Long, long ago, before the events of September 11th eclipsed all national issues other than terrorism, public policy pundits had seen fit to focus some of their attention on whether or not Congress should ban research into cloning. Several prominent conservative intellectuals, including William Kristol and Francis Fukuyama, circulated a draft petition supporting such a... Read More
In late December, the cover of the conservative American Spectator featured the caricature of a confused-looking monkey. Perhaps to the surprise of many subscribers, the focus of the entire issue was a fierce denunciation of the Darwinian theory of evolution. The fundamental kinship of hamsters and Hammurabi---a settled part of the high school science curriculum... Read More
I was absolutely appalled by your current cover story attacking the Darwinian theory of evolution. I am a conservative. I support traditional social values and maintaining the crucial role of organized religion in our society. On most issues, I would probably be characterized as a strong social conservative. But I am a scientist first and... Read More
In late December, I happened to notice a caricature of a confused looking monkey on the cover of the American Spectator, a prominent conservative magazine recently come under new ownership. To my horror, the lengthy cover story, with associated articles, contained a strong denunciation of Darwinian evolution and advocated support for a version of "scientific"... Read More
VOICES OF OUR TIME: Q: From your perspective, what have been some of the most important developments of the 20th century, and how will the world be different 100 years from now? Over the past four or five years, the Internet has exploded from an obscure scientific tool to omnipresence in our society. Any process... Read More
Path Integration and the Functional Measure (PDF) by R.K. Unz Il Nuovo Cimento, October 1985, pp. 397-426 Summary. - The functional measure for the Feynman path integral is investigated, and it is argued that nontrivial measure factors should not be automatically discarded as is often done. The fundamental hypothesis of path integration is stated in... Read More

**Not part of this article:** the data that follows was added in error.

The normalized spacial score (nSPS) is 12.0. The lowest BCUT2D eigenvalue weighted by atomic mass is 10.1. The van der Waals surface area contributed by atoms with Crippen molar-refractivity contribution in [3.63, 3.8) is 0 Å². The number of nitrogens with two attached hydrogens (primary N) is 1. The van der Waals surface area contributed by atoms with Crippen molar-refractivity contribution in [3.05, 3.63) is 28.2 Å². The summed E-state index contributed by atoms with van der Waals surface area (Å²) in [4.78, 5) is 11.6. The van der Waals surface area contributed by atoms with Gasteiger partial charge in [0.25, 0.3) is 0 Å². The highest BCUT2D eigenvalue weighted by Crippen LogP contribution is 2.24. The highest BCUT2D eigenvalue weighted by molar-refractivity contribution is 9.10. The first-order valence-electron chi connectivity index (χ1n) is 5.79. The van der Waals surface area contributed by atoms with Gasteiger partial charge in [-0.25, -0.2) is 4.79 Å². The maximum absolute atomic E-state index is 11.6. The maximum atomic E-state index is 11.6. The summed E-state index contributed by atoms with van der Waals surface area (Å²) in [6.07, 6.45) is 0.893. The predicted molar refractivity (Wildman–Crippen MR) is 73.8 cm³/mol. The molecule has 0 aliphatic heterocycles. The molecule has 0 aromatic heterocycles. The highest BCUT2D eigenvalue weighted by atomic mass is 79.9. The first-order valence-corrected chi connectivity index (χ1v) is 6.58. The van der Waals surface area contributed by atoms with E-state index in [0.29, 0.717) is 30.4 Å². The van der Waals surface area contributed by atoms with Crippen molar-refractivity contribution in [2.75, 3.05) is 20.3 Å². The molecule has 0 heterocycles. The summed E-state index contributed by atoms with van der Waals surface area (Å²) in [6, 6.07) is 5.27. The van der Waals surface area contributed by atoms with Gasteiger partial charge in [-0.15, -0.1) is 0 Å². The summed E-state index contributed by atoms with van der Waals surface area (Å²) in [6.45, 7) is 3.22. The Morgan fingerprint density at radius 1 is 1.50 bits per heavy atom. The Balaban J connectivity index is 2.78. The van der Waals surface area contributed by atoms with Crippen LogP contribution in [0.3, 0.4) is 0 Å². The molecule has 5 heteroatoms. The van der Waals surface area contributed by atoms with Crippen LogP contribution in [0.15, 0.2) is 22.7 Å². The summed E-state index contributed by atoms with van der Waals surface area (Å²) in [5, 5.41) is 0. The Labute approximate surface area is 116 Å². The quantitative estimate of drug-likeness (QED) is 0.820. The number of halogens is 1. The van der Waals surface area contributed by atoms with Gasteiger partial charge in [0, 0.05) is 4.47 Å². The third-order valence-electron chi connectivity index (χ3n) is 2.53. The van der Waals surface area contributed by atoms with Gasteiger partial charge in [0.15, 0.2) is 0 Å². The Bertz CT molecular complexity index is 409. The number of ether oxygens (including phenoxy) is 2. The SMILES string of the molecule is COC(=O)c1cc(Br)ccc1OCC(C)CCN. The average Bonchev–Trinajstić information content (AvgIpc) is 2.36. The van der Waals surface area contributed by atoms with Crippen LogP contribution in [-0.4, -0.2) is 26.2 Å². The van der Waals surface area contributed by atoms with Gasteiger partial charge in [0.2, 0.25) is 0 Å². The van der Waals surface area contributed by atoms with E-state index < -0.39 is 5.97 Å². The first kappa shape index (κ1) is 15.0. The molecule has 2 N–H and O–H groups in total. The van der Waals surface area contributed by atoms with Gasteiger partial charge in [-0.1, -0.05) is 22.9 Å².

Unorthodox curvature interactions, black holes, and inflation (PDF) by Ron K. Unz Physical Review D, December 15, 1984, pp. 2521-2527 The coupling of other fields to gravity is not uniquely determined if one removes the requirement that such interactions maintain gauge invariance. This paper discusses the possible consequences of such non-gauge-invariant couplings to gravity, and... Read More
Social Darwinism and Rural China by Ron K. Unz Preliminary notes on the possible sociobiological implications of the rural Chinese political economy Unpublished, Harvard University/E.O. Wilson, April 1980 April 1983 February 2011 Discussion Sociobiological implications of the (historical) rural Chinese economy? by Steve Hsu Information Processing, February 16, 2011 Ron Unz on the Evolution of... Read More
A theoretical physicist by training, Mr. Unz serves as founder and chairman of UNZ.org, a content-archiving website providing free access to many hundreds of thousands of articles from prominent periodicals of the last hundred and fifty years. From 2007 to 2013, he also served as publisher of The American Conservative, a small opinion magazine, and had previously served as chairman of Wall Street Analytics, Inc., a financial services software company which he founded in New York City in 1987. He holds undergraduate and graduate degrees from Harvard University, Cambridge University, and Stanford University, and is a past first-place winner in the Intel/Westinghouse Science Talent Search. He was born in Los Angeles in 1961.
He has long been deeply interested in public policy issues, and his writings on issues of immigration, race, ethnicity, and social policy have appeared in The New York Times, The Wall Street Journal, Commentary, The Nation, and numerous other publications.
In 1994, he launched a surprise Republican primary challenge to incumbent Gov. Pete Wilson of California, running on a conservative, pro-immigrant platform against the prevailing political sentiment, and received 34% of the vote. Later that year, he campaigned as a leading opponent of Prop. 187, the anti-immigration initiative, and was a top featured speaker at a 70,000 person pro-immigrant march in Los Angeles, the largest political rally in California history to that date.
In 1997, Mr. Unz began his “English for the Children” initiative campaign to dismantle bilingual education in California. He drafted Prop. 227 and led the campaign to qualify and pass the measure, culminating in a landslide 61% victory in June 1998, effectively eliminating over one-third of America’s bilingual programs. Within less than three years of the new English immersion curriculum, the mean percentile test scores of over a million immigrant students in California rose by an average of 70%. He later organized and led similar initiative campaigns in other states, winning with 63% in the 2000 Arizona vote and a remarkable 68% in the 2002 Massachusetts vote without spending a single dollar on advertising.
After spending most of the 2000s focused on software projects, he has recently become much more active in his public policy writings, most of which had appeared in his own magazine.